Delaney litigates and counsels clients regarding employment disputes on a variety of employment and labor matters before federal and state courts and administrative agencies against individual and class actions. She counsels clients on employment and labor issues, including employee handbooks and company policies, employment and separation agreements, WARN notifications, reductions in force and terminations, and internal workplace litigation. Her litigation practice includes discrimination, retaliation, and sexual harassment claims, wage and hour compliance, and non-competition and non-solicitation agreements.
Prior to joining the firm, Delaney was senior counsel for a national law firm. In this role, Delaney worked on a wide range of litigation matters in the areas of insurance defense, employment, and product liability law, including claims against manufacturers of complex commercial machinery. During law school, she served as managing editor and as a staff member for the Journal of Health and Biomedical Law.
Delaney’s additional legal experience includes internships for the Honorable Judd Carhart, Associate Justice of the Massachusetts Appeals Court, and the Honorable Maureen Walsh, Presiding Justice of the Holyoke District Court.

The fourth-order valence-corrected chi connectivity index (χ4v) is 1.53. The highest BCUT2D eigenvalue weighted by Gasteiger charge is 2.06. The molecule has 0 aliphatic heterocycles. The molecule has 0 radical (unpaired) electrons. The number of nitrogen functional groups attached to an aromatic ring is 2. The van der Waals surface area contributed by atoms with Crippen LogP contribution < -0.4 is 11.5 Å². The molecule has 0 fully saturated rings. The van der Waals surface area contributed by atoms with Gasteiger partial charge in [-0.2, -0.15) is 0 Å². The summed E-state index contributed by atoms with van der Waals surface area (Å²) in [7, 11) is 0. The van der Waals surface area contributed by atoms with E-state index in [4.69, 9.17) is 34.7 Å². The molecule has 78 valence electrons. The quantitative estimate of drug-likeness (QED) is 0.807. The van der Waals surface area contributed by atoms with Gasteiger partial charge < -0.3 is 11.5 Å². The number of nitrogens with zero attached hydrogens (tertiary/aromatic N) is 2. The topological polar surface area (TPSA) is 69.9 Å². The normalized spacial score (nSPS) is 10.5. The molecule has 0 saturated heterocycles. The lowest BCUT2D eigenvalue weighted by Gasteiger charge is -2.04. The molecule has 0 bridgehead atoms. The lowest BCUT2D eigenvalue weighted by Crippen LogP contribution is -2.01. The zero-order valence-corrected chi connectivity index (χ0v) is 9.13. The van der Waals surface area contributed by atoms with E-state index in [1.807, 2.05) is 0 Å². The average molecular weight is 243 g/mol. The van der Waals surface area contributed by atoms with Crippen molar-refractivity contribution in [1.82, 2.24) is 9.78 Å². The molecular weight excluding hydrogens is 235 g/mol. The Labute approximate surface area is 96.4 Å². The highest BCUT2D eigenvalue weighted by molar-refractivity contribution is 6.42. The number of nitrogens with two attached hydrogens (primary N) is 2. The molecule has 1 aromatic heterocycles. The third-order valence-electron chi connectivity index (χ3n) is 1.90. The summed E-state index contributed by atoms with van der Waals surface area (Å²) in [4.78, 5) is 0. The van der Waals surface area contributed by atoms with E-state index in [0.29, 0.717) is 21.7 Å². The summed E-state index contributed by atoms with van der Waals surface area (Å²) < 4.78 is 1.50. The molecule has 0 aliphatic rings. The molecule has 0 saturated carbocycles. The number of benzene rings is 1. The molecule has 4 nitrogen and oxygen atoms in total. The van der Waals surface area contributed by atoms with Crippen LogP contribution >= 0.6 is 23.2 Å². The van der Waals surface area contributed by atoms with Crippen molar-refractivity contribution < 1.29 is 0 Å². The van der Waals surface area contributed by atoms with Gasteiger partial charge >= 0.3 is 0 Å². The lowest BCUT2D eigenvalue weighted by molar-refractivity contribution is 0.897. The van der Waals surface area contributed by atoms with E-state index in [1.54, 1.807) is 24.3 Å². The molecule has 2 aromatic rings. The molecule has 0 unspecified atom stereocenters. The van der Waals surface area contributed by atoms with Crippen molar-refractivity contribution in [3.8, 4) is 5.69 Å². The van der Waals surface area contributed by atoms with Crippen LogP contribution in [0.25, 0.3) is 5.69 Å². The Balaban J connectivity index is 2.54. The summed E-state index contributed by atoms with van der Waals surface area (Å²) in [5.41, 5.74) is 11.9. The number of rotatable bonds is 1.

- Suffolk University Law School (JD, Trial & Appellate Practice Concentration with Honors, cum laude)
- University of Vermont (BA)
Recognition & Awards
- Super Lawyers: Included on the list of Connecticut Rising Stars (2016 - 2020)
- Phi Delta Phi – Legal Honor Society
September 8, 2020 | Blog | By Delaney Busch, Jennifer Rubin, Michael Arnold
August 11, 2020 | Blog | By Delaney Busch
June 1, 2020 | Blog | By Delaney Busch
May 15, 2020 | Blog | By Jennifer Budoff, Delaney Busch, Brendan Lowd
Remember that wage and hour concerns, and how to properly address them, will often depend on whether a company is dealing with exempt employees (i.e., employees not entitled to overtime pay regardless of the number of hours worked in a day or week) or non-exempt employees (i.e., employees entitled to overtime pay if the employee works more than eight hours a day or forty hours in a week, depending on the state). This critical distinction will largely govern how employers should consider and plan for the issues described below.